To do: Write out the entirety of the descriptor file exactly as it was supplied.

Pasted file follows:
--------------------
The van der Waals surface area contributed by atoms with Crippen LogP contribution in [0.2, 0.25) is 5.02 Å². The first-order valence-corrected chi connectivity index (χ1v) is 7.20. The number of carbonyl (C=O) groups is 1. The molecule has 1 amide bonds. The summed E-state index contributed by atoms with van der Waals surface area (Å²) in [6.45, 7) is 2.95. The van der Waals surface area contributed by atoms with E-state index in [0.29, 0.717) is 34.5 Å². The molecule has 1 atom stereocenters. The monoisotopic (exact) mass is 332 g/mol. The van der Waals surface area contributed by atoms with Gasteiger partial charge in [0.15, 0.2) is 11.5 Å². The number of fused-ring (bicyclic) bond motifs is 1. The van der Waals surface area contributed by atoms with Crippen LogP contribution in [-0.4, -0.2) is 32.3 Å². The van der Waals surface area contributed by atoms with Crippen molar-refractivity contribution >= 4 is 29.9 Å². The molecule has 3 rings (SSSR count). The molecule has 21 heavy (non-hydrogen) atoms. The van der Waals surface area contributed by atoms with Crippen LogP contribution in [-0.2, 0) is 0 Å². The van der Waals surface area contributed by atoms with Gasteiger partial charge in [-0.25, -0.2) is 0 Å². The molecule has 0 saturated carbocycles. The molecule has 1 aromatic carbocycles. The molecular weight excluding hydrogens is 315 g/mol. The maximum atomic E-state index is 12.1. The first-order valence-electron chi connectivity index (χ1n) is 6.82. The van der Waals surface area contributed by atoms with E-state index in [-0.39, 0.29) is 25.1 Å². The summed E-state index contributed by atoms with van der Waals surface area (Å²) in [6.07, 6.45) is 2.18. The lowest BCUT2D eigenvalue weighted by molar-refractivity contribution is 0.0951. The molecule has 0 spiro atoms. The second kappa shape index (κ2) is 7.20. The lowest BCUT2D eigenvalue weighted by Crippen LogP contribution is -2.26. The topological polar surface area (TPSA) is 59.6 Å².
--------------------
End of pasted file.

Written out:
The van der Waals surface area contributed by atoms with Crippen LogP contribution in [0.2, 0.25) is 5.02 Å². The first-order valence-corrected chi connectivity index (χ1v) is 7.20. The number of carbonyl (C=O) groups is 1. The molecule has 1 amide bonds. The summed E-state index contributed by atoms with van der Waals surface area (Å²) in [6.45, 7) is 2.95. The van der Waals surface area contributed by atoms with E-state index in [0.29, 0.717) is 34.5 Å². The molecule has 1 atom stereocenters. The monoisotopic (exact) mass is 332 g/mol. The van der Waals surface area contributed by atoms with Gasteiger partial charge in [0.15, 0.2) is 11.5 Å². The number of fused-ring (bicyclic) bond motifs is 1. The van der Waals surface area contributed by atoms with Crippen LogP contribution in [-0.4, -0.2) is 32.3 Å². The van der Waals surface area contributed by atoms with Crippen molar-refractivity contribution >= 4 is 29.9 Å². The molecule has 3 rings (SSSR count). The molecule has 21 heavy (non-hydrogen) atoms. The van der Waals surface area contributed by atoms with Crippen LogP contribution in [-0.2, 0) is 0 Å². The van der Waals surface area contributed by atoms with Gasteiger partial charge in [-0.25, -0.2) is 0 Å². The molecule has 0 saturated carbocycles. The molecule has 1 aromatic carbocycles. The molecular weight excluding hydrogens is 315 g/mol. The maximum atomic E-state index is 12.1. The first-order valence-electron chi connectivity index (χ1n) is 6.82. The van der Waals surface area contributed by atoms with E-state index in [-0.39, 0.29) is 25.1 Å². The summed E-state index contributed by atoms with van der Waals surface area (Å²) in [6.07, 6.45) is 2.18. The lowest BCUT2D eigenvalue weighted by molar-refractivity contribution is 0.0951. The molecule has 0 spiro atoms. The second kappa shape index (κ2) is 7.20. The lowest BCUT2D eigenvalue weighted by Crippen LogP contribution is -2.26. The topological polar surface area (TPSA) is 59.6 Å².